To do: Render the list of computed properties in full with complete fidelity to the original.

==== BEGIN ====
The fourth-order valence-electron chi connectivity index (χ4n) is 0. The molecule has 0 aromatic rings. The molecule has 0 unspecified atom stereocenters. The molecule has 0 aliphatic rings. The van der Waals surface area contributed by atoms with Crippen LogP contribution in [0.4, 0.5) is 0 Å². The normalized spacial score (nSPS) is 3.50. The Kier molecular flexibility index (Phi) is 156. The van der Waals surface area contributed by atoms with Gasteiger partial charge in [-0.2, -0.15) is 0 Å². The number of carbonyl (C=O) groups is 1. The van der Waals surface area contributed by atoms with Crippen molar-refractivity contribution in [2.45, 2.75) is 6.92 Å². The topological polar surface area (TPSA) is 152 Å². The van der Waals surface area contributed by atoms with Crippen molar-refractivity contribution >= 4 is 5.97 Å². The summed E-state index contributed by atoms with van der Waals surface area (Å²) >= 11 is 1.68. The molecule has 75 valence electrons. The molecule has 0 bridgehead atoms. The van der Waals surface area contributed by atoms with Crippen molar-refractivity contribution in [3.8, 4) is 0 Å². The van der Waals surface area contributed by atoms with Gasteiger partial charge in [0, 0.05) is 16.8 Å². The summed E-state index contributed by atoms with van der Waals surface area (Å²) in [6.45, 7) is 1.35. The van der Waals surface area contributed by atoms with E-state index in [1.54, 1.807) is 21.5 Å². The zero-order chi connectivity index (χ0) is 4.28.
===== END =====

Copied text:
The fourth-order valence-electron chi connectivity index (χ4n) is 0. The molecule has 0 aromatic rings. The molecule has 0 unspecified atom stereocenters. The molecule has 0 aliphatic rings. The van der Waals surface area contributed by atoms with Crippen LogP contribution in [0.4, 0.5) is 0 Å². The normalized spacial score (nSPS) is 3.50. The Kier molecular flexibility index (Phi) is 156. The van der Waals surface area contributed by atoms with Gasteiger partial charge in [-0.2, -0.15) is 0 Å². The number of carbonyl (C=O) groups is 1. The van der Waals surface area contributed by atoms with Crippen molar-refractivity contribution in [2.45, 2.75) is 6.92 Å². The topological polar surface area (TPSA) is 152 Å². The van der Waals surface area contributed by atoms with Crippen molar-refractivity contribution >= 4 is 5.97 Å². The summed E-state index contributed by atoms with van der Waals surface area (Å²) >= 11 is 1.68. The molecule has 75 valence electrons. The molecule has 0 bridgehead atoms. The van der Waals surface area contributed by atoms with Crippen molar-refractivity contribution in [3.8, 4) is 0 Å². The van der Waals surface area contributed by atoms with Gasteiger partial charge in [0, 0.05) is 16.8 Å². The summed E-state index contributed by atoms with van der Waals surface area (Å²) in [6.45, 7) is 1.35. The van der Waals surface area contributed by atoms with E-state index in [1.54, 1.807) is 21.5 Å². The zero-order chi connectivity index (χ0) is 4.28.